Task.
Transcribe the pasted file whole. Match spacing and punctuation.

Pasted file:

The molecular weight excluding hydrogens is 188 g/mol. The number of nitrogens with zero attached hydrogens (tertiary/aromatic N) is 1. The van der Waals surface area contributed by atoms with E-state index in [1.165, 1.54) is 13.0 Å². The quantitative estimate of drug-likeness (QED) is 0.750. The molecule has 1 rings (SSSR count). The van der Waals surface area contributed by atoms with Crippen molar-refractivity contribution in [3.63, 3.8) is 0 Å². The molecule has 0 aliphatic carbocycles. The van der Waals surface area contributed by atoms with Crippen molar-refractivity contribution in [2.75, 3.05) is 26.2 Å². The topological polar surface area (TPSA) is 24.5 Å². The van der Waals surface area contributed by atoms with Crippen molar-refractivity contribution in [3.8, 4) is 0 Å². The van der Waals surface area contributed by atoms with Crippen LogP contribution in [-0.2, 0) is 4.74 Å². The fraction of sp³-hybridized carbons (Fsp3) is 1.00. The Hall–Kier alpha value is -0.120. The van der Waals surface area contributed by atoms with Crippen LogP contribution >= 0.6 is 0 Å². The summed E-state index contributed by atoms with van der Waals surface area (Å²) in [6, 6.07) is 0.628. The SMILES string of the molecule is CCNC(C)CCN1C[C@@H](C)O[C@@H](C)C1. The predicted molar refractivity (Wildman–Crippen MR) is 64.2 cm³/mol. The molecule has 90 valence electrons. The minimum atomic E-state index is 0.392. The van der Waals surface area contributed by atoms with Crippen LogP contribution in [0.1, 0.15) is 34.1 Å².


The molecular weight excluding hydrogens is 188 g/mol. The number of nitrogens with zero attached hydrogens (tertiary/aromatic N) is 1. The van der Waals surface area contributed by atoms with E-state index in [1.165, 1.54) is 13.0 Å². The quantitative estimate of drug-likeness (QED) is 0.750. The molecule has 1 rings (SSSR count). The van der Waals surface area contributed by atoms with Crippen molar-refractivity contribution in [3.63, 3.8) is 0 Å². The molecule has 0 aliphatic carbocycles. The van der Waals surface area contributed by atoms with Crippen molar-refractivity contribution in [2.75, 3.05) is 26.2 Å². The topological polar surface area (TPSA) is 24.5 Å². The van der Waals surface area contributed by atoms with Crippen molar-refractivity contribution in [3.8, 4) is 0 Å². The van der Waals surface area contributed by atoms with Crippen LogP contribution in [-0.2, 0) is 4.74 Å². The fraction of sp³-hybridized carbons (Fsp3) is 1.00. The Hall–Kier alpha value is -0.120. The van der Waals surface area contributed by atoms with Crippen LogP contribution >= 0.6 is 0 Å². The summed E-state index contributed by atoms with van der Waals surface area (Å²) in [6, 6.07) is 0.628. The SMILES string of the molecule is CCNC(C)CCN1C[C@@H](C)O[C@@H](C)C1. The predicted molar refractivity (Wildman–Crippen MR) is 64.2 cm³/mol. The molecule has 90 valence electrons. The minimum atomic E-state index is 0.392. The van der Waals surface area contributed by atoms with Crippen LogP contribution in [0.1, 0.15) is 34.1 Å².